The brewery is located in a strip mall, which might seem somewhat odd initially. At least to folks not from NJ and unfamiliar with the peculiar laws surrounding breweries and microbreweries in particular. There are specific laws that preclude breweries from selling food. On the other hand, breweries in NJ like Jughandle and others (for example Ship Bottom in Beach Haven, Twin Elephant in Chatham, and Wet Ticket in Rahway) allow patrons to bring food inside the brewery. There’s a pizzeria and I think a Mexican take out place in the same strip mall as Jughandle.
What about the beer? What impressed me the most about the beer was the variety of styles on tap, with quality across the board for the four beers I sampled. There are too many breweries, I can think of a couple in NJ, that seem to only brew IPAs or focus on one primary style…or when you visit one of the smaller breweries and of the 12 taps, 9 are variations of one style. Not so with Jughandle, in addition to the styles I had, they were also pouring a Scotch Ale, a Brown Ale, a Irish-style Stout as well as a couple of IPAs
I had four tasters, which is how many these fine folks include in their flight. I love the flight paddle they use for delivering their flight of tasters. I started off with Berliner Weisse with Raspberry – a very refreshing beer perfect for summer. Second was the Belgian Dubbel, a style I don’t see very often from smaller breweries, also quite good. Third was another style, steeped in tradition, but sort of drowned out by IPAs and other popular styles: Dunkelweizen. Jughandle’s Dunkelweizen really matched well against the style profile. Last was the classic German Hefeweizen and a very good rendition of it from the fine folks at Jughandle. I’d likely fill my growler with their Berliner Weisse or Hefeweizen were I to visit them again.
I’d highly recommend stopping in if your travels take you near their location. If you are in NJ and enjoy quality beer, making Jughandle a part of your trip would be worth it.
As I mentioned at the top of my post, Jughandle is celebrating the first year on June 15 with a Pig Roast. Were I a little bit closer, I’d probably attend.
I was trying to decide which beer would be the first I review here on The Tap Takeover, but given the time of year, I decided to go somewhat seasonally appropriate with a local beer I had about a month ago and enjoyed a great deal.
As the warm weather starts to arrive, our palates start craving a light refreshing drink. Our Belgian Wit blossoms classic esters & lemony flavors rounding out a unique experience. Enjoy this beer with poultry, fish, and when you need to reward yourself.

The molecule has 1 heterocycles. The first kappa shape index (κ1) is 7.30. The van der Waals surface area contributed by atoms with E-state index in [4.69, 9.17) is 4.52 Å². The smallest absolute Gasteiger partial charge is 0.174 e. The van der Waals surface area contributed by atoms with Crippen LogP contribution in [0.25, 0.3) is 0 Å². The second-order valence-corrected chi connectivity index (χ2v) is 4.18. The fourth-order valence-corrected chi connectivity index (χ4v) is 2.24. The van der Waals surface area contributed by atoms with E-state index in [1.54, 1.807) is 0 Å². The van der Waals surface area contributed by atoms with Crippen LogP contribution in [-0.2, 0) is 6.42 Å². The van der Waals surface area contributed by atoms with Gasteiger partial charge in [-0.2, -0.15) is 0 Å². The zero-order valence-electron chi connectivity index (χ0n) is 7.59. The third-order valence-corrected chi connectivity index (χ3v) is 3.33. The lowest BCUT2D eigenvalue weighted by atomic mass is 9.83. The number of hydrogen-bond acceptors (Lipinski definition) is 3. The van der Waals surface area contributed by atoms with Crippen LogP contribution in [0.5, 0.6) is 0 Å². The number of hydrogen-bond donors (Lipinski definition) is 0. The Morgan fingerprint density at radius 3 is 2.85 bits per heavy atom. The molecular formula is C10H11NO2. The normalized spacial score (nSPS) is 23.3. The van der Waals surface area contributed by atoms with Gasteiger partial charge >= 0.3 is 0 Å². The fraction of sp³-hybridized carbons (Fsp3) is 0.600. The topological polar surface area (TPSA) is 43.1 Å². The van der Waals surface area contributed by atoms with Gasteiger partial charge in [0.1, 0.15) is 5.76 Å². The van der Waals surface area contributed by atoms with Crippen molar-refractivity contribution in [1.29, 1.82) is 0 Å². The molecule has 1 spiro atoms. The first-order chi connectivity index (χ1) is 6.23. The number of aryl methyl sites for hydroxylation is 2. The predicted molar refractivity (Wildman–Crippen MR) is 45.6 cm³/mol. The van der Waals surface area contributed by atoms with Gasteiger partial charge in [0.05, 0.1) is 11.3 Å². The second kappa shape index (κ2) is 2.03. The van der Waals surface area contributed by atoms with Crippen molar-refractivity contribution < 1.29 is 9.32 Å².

Witbiers, a Belgian style wheat beer with a long history and cousin to the German Hefeweizen. Where the German style is often unfiltered and leans towards banana and yeast hints, the Belgian style is a bit more crisp and leans towards citrus and coriander hints. Let’s face it, if you like beer at all, love it or hate it, you know Blue Moon’s Belgian White. If Blue Moon’s is the best-known Witbier, then Allagash White is easily the epitome of American Craft Beer take on the classic Belgian style and one of the landmark beers of American Craft Beer.
Demented has been brewing beer in NJ since late 2015 and they’ve grown very impressively in that time. Their range of styles on their chalkboard menu any given day is impressive and each beer I’ve had from them has been quite good.
Vila…Vila is something different. I stopped in for a flight and a growler fill one day on my lunch break thinking I might get the Vila since the refreshing, light profile of a Witbier is perfect for warm/spring weather. I didn’t expect this beer to be so perfectly matched for what I sought. I was expecting a tasty refreshing beer, but Vila exceeded the already high expectations I had for something brewed by Demented. The sample was enough to convince me to fill up my growler. The next day I had some friends over and it was a tad warmer and Vila went down perfectly and very quickly.
The beer pours a bright yellow with a lovely white head that epitomizes the style so well, and screams Drink Me Now. With the crisp, citrusy flavor profile, finishing one beer only makes you want to pour yourself another. With a relatively low ABV of 4.8%, you can throw back a few pints on a warm spring or summer day and still have your (pun lightly intended) wits about you to lounge in the pool. (Of course, if you are driving, still be sure to hand over those keys)
With Demented canning more of their beers (three at this point), Vila seems a logical choice to can and distribute. If for no other reason than I can grab several packs to keep in my cooler when my pool is open in the summer.
I’ll close out this review with a request to the fine folks at Demented Brewing: please add Vila to your canning program!